Committed to PEOPLE'S RIGHT TO KNOW
Vol. 5 Num 1104 Mon. July 09, 2007  
   
International


Immigrants seek passage to Europe via Greek jail


Azerba, a Pakistani in his 20s, sits crammed with dozens of other illegal immigrants in a Greek detention centre but he knows the worst is over: he made it across the Evros River into "Europe."

Under Greek law, his release from this holding facility in the northeast near the Turkish border is only a matter of time.

"I will soon be out, and I'm heading for Athens," he said behind his cell bars.

Azerba, who gave only his first name, is one of thousands of would-be migrants intercepted every year in Greece.

Many come from countries in conflict -- such as Iraq, Afghanistan or Iran -- while others claim to have lost their identification papers or invent identities to avoid expulsion.

And many know that under Greek law, migrants from warzones or countries where dissidents could be brutally treated cannot be deported home or detained for more than three months, the legal limit. After this, they are released with a document requiring them to leave Greek territory.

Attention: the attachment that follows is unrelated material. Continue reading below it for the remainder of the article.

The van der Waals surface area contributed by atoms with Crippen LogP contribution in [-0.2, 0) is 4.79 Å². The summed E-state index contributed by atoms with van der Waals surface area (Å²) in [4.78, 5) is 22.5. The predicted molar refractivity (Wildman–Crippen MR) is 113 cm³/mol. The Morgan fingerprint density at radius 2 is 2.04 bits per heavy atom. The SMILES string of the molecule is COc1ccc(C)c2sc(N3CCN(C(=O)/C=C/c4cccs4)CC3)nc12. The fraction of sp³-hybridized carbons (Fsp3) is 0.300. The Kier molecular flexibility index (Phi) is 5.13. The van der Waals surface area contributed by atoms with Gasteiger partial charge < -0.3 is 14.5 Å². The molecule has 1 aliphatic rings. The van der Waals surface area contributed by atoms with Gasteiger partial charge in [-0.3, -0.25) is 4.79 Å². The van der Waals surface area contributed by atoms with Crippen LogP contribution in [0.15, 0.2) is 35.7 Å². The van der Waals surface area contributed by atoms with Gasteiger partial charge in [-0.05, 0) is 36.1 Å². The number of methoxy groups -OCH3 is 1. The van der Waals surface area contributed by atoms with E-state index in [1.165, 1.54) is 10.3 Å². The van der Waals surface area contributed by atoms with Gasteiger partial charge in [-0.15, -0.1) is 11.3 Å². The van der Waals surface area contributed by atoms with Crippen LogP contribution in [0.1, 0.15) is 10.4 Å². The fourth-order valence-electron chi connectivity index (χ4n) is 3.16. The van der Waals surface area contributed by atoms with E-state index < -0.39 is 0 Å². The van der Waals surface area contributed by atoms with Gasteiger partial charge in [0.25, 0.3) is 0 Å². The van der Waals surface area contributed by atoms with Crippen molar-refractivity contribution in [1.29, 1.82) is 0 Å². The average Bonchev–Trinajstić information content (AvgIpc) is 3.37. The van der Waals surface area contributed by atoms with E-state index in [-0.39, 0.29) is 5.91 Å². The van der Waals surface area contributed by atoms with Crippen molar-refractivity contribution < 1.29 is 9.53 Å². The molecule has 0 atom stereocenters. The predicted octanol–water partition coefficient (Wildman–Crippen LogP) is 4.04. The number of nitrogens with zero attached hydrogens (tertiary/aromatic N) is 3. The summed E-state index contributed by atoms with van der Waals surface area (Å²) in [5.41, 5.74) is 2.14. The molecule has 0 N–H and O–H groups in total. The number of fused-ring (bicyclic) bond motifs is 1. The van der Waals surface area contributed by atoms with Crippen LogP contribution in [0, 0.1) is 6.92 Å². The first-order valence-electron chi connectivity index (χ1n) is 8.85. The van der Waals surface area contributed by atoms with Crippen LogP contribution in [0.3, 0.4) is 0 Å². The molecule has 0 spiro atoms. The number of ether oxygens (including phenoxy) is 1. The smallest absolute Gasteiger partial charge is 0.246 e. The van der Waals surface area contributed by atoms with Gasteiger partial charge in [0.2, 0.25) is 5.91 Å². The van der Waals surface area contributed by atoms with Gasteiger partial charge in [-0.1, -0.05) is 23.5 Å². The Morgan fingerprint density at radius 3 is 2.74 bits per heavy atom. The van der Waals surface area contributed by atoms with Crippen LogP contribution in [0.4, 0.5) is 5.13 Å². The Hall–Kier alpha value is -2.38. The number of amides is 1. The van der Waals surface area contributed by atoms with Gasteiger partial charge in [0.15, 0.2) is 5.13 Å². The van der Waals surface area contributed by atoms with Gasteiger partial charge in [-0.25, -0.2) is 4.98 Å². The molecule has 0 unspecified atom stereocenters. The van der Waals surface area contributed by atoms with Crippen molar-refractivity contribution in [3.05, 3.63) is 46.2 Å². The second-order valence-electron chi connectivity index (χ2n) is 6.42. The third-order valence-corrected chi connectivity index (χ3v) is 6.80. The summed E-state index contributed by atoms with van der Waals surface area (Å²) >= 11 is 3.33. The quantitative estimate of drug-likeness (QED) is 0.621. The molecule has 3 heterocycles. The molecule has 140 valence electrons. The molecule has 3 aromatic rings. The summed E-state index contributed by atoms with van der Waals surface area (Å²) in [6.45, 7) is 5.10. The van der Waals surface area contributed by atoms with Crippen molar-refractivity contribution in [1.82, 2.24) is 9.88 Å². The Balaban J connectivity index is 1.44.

"The Evros region has become one of the main points of passage of clandestine immigrants from the Middle East and Central Asia," said a British immigration officer investigating human trafficking here for the EU border agency Frontex, who declined to be named.

"And the flow is growing," he said.

At the southeastern flank of Europe, Greece has long been an entry point for illegals hoping to reach Italy, France, Britain or other EU states.

But as these countries tighten up, more and more migrants are staying in Greece, dodging re-arrest and drifting from one low-paying job to another for months.

Last year alone, some 100,000 illegals were picked up all over the country, said Public Order Minister Vyron Polydoras.

The figure, given in April, marked a break with earlier official reticence about detailing the extent of the illegal immigration. But now, Greece is seeking assistance.